Thursday, February 27, 2014

Patricia Coombs & the "Dorrie" books

I learnt to read somewhere around the age of four. I have a very clear memory of the actual moment that the words in my "Dr Suess's Beginner Book Dictionary" made sense and became recognisable. From that time until the present, I have loved books and reading and could count on one hand the number of nights in my life where I haven't read myself to sleep. Even if I fall asleep without a book, I invariably wake an hour later and reach for whatever story I am currently engrossed in. I can't even imagine not reading every day and I am truly and deeply amazed by people who tell me they don't read for pleasure.
When I was primary school age, some of my absolute favourite books were the "Dorrie" series by American author and illustrator, Patricia Coombs. The books centred around a little witch called Dorrie who lived with her mother the Big Witch and her cat, Gink and a female cook. There was no father ever mentioned in the books and I wonder now if that played a sub-conscious part in their appeal for me, as I grew up without a dad in a completely female household.
I was lucky enough to live literally just down the road from a large and very well-stocked
community library. Whenever the Dorrie books were available I would borrow as many as my
card allowed and take them home to read and re-read until it was time to return them and hope
that new ones had come in.
Possibly even more than the stories themselves (which were, and are, completely wonderful) the
most  appealing aspect of the books was the incredible illustrations. I am lucky enough to own several of the twenty Dorrie books (click here for a full list) and when I look at them now, which I often do, I am no less impressed. The illustrations are mostly monochrome with occasional splashes of colour and are rendered with either ink or graphite. Each character has a distinctive and immediately recognisable silhouette and the mood of each story is deftly maintained throughout every book due to the skilled and sensitive use of these two mediums.
I'm sure that these books were very popular, but I've never met another person my age who read or remembers these books from their childhood. Perhaps they weren't in wide circulation in Australia? Pity. I read the books to my own daughters when they were younger and they all loved them. So, I'm sharing some of the illustrations here in the hope that more people will seek them out - I've heard that some are being re-printed, but I'll have to look into that further. Would love to hear from anyone else who read and loved these as a child.

Each book begins with these words.
("Dorrie and the Blue Witch", 1964)

I love Dorrie's profile and her faithful companion, Gink.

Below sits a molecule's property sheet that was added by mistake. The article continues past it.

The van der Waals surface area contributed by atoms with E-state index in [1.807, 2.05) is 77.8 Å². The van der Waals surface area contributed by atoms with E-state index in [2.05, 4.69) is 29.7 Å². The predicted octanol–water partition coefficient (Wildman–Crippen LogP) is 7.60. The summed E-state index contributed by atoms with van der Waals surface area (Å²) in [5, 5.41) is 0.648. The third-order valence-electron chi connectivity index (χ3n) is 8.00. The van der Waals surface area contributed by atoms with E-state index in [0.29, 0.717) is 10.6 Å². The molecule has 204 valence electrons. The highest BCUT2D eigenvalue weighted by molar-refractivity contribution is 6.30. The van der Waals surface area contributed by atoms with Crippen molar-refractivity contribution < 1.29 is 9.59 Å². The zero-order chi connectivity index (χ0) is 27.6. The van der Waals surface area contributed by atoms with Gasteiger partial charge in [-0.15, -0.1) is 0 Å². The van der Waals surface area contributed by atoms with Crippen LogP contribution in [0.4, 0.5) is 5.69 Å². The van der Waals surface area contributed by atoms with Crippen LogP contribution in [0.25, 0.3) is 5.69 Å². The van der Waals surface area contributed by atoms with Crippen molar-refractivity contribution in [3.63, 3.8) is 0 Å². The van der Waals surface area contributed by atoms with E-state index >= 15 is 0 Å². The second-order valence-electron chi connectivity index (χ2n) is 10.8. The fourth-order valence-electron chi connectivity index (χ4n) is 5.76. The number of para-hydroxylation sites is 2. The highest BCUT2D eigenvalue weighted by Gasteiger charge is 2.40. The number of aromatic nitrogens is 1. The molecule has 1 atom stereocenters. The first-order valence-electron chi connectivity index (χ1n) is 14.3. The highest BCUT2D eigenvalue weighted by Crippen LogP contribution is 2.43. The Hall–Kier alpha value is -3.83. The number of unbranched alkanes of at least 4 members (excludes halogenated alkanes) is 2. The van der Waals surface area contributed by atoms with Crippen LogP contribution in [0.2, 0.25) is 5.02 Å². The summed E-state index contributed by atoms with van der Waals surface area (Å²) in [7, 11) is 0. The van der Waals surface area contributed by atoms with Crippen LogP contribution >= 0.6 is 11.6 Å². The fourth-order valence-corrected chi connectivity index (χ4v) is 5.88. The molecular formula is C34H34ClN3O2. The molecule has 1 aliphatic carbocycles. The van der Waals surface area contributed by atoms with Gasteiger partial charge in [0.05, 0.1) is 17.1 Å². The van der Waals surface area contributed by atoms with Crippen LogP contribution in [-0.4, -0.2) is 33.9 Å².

("Dorrie and the Wizard's Spell", 1968)

Lovely pen and ink.
("Dorrie's Magic", 1962)

Splashes of colour heighten the atmosphere.
(Dorrie and the Blue Witch", 1964)

Beautiful, soft graphite drawings.
("Dorrie and the Birthday Eggs", 1971)

("Dorrie and the Wizard's Spell", 1968)

("Dorrie and the Screebit Ghost", 1979)

("Dorrie and the Birthday Eggs", 1971)

Friday, February 21, 2014

Narrative Project

Towards the end of last year, one of my major assignments involved storyboarding a narrative of my choice. As children's picture books and stories played such a vital role in my childhood and beyond, I regarded this as an opportunity to explore the process of illustrating a children's text.
The story I chose to illustrate is called "Brave Molly" by Terry Jones, which is from a book of short tales by the author called "Fairy Tales" (Puffin Books, 1981). I love this collection of stories. They are a perfect mix of fantasy, humour, darkness and danger - all of which, I believe, are the essential components of a good fairytale. Besides, who doesn't love Terry Jones...he was always my favourite Python and he's worked with Brian Froud (the 'Lady Cottington' books).
Anyway, "Brave Molly" is a terrific little story about a small girl who encounters a big monster when she seeks shelter in an abandoned cottage to escape a thunderstorm. Ultimately, she discovers that the monster is not what he seems and finds her courage in the process. The story is full of fantastic imagery to illustrate and besides being very laborious and a steep learning curve, this whole process was a complete joy for me.
I did storyboard the entire story, even though I was only required to complete sixteen small
(80 x 90mm) cells and I'm continuing the project in my own time by rendering each spread at full
size with type.
I thought I'd share the process for one of the completed spreads here and then post more as I complete  the final versions.
1. Initial sketches for Molly and the Monster.

2. Rough line cells (there were many more of these, but the one on the right was
the concept I chose to go with so I've just shown one of the alternatives).

3. Tonal study for chosen cell.

4. Colour rough for spread.

5. Final spread (full size) - coloured pencil, gouache and ink
 on illustration board.

6. Final spread with type.